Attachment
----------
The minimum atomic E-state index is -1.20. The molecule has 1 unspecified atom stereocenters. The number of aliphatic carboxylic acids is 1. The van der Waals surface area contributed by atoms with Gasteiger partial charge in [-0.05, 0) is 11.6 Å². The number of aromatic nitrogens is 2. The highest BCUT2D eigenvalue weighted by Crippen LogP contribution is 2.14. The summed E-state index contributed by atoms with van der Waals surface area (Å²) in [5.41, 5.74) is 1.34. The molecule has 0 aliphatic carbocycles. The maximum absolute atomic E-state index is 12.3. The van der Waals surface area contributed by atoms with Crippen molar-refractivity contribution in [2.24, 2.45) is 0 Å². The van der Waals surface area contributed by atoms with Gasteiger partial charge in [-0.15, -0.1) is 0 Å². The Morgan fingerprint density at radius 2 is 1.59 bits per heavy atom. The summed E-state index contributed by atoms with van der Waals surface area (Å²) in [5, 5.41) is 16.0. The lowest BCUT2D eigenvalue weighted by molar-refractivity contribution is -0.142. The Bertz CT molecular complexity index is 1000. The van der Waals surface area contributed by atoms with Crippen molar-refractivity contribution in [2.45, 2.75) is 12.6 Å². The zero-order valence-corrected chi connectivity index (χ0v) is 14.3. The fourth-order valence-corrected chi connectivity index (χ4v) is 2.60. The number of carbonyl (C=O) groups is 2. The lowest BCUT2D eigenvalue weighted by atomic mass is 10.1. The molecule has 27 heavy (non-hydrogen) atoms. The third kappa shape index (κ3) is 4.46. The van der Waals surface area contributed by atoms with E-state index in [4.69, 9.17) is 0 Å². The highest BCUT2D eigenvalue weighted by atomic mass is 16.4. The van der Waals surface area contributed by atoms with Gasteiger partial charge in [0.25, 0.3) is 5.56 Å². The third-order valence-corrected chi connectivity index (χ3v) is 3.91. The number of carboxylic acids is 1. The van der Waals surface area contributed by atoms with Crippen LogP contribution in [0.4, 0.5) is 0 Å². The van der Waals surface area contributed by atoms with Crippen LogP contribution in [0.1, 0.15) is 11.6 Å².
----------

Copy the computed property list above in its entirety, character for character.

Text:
The minimum atomic E-state index is -1.20. The molecule has 1 unspecified atom stereocenters. The number of aliphatic carboxylic acids is 1. The van der Waals surface area contributed by atoms with Gasteiger partial charge in [-0.05, 0) is 11.6 Å². The number of aromatic nitrogens is 2. The highest BCUT2D eigenvalue weighted by Crippen LogP contribution is 2.14. The summed E-state index contributed by atoms with van der Waals surface area (Å²) in [5.41, 5.74) is 1.34. The molecule has 0 aliphatic carbocycles. The maximum absolute atomic E-state index is 12.3. The van der Waals surface area contributed by atoms with Crippen molar-refractivity contribution in [2.24, 2.45) is 0 Å². The van der Waals surface area contributed by atoms with Gasteiger partial charge in [-0.15, -0.1) is 0 Å². The Morgan fingerprint density at radius 2 is 1.59 bits per heavy atom. The summed E-state index contributed by atoms with van der Waals surface area (Å²) in [5, 5.41) is 16.0. The lowest BCUT2D eigenvalue weighted by molar-refractivity contribution is -0.142. The Bertz CT molecular complexity index is 1000. The van der Waals surface area contributed by atoms with Crippen molar-refractivity contribution in [2.45, 2.75) is 12.6 Å². The zero-order valence-corrected chi connectivity index (χ0v) is 14.3. The fourth-order valence-corrected chi connectivity index (χ4v) is 2.60. The number of carbonyl (C=O) groups is 2. The lowest BCUT2D eigenvalue weighted by atomic mass is 10.1. The molecule has 27 heavy (non-hydrogen) atoms. The third kappa shape index (κ3) is 4.46. The van der Waals surface area contributed by atoms with E-state index in [4.69, 9.17) is 0 Å². The highest BCUT2D eigenvalue weighted by atomic mass is 16.4. The van der Waals surface area contributed by atoms with Gasteiger partial charge in [0.25, 0.3) is 5.56 Å². The third-order valence-corrected chi connectivity index (χ3v) is 3.91. The number of carboxylic acids is 1. The van der Waals surface area contributed by atoms with Crippen LogP contribution in [0.4, 0.5) is 0 Å². The van der Waals surface area contributed by atoms with Crippen LogP contribution in [0.1, 0.15) is 11.6 Å².